Ester meaning

ĕstər
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An organic compound formed when an acid and an alcohol combine and release water. Esters formed from carboxylic acids are the most common, and have the general formula RCOOR&STRESS;, where R and R&STRESS; are organic radicals. Esters formed from simple hydrocarbon groups are colorless, volatile liquids with pleasant aromas and create the fragrances and flavors of many flowers and fruits. They are also used as food flavorings. Larger esters, formed from long-chain carboxylic acids, commonly occur as animal and vegetable fats, oils, and waxes. Esters have a wide range of uses in industry.
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An organic compound, comparable to an inorganic salt: generally, HR (inorganic acid) + R1OH (alcohol) = RR1 (ester) + H2O (water) or RCOOH (organic acid) + R1OH = RCOOR1 (ester) + H2O.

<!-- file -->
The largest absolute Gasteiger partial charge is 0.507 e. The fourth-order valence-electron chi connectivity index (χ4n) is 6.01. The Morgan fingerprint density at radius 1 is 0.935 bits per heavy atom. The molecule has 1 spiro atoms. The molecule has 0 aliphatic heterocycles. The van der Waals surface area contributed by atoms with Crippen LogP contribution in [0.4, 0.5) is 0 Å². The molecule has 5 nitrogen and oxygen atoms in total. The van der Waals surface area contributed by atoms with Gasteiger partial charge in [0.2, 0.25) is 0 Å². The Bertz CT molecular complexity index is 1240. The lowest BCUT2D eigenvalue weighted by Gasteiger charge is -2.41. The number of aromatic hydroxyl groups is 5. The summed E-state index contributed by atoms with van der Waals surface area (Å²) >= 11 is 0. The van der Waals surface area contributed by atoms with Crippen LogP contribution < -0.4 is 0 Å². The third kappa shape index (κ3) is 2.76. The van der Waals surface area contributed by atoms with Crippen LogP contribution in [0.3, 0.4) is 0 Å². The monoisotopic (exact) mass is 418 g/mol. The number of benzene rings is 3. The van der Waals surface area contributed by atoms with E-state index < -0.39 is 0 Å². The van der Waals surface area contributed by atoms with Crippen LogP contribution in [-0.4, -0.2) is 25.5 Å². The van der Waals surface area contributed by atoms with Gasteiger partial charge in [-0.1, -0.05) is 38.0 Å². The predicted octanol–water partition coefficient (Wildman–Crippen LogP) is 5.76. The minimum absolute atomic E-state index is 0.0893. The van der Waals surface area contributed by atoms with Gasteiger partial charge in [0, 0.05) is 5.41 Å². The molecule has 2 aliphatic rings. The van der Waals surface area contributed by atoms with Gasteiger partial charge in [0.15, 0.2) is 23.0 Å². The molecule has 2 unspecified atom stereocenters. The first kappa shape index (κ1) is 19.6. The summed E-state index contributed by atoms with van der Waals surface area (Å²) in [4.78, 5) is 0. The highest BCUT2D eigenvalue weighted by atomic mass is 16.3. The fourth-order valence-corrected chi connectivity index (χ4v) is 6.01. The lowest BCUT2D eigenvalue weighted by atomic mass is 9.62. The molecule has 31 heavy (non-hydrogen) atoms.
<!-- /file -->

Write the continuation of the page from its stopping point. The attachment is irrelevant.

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(organic chemistry) A compound most often formed by the condensation of an alcohol and an acid, with elimination of water. It contains the functional group carbon-oxygen double bond joined via carbon to another oxygen atom.
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Any of a class of compounds derived from an oxyacid, usually resulting from the reaction of an oxyacid and an alcohol with the elimination of water.
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Origin of ester

  • German short for Essigäther Essig vinegar (from Middle High German ezzich) (from Old High German ezzīh) (from Latin acētum ak- in Indo-European roots) Äther ether (from Latin aethēr ether)

    From American Heritage Dictionary of the English Language, 5th Edition

  • Contraction or abstraction of German Essigäther (“ethyl acetate”), from Essig (“vinegar”) (from Latin acetum) and Äther (“ether”). See ether for more.

    From Wiktionary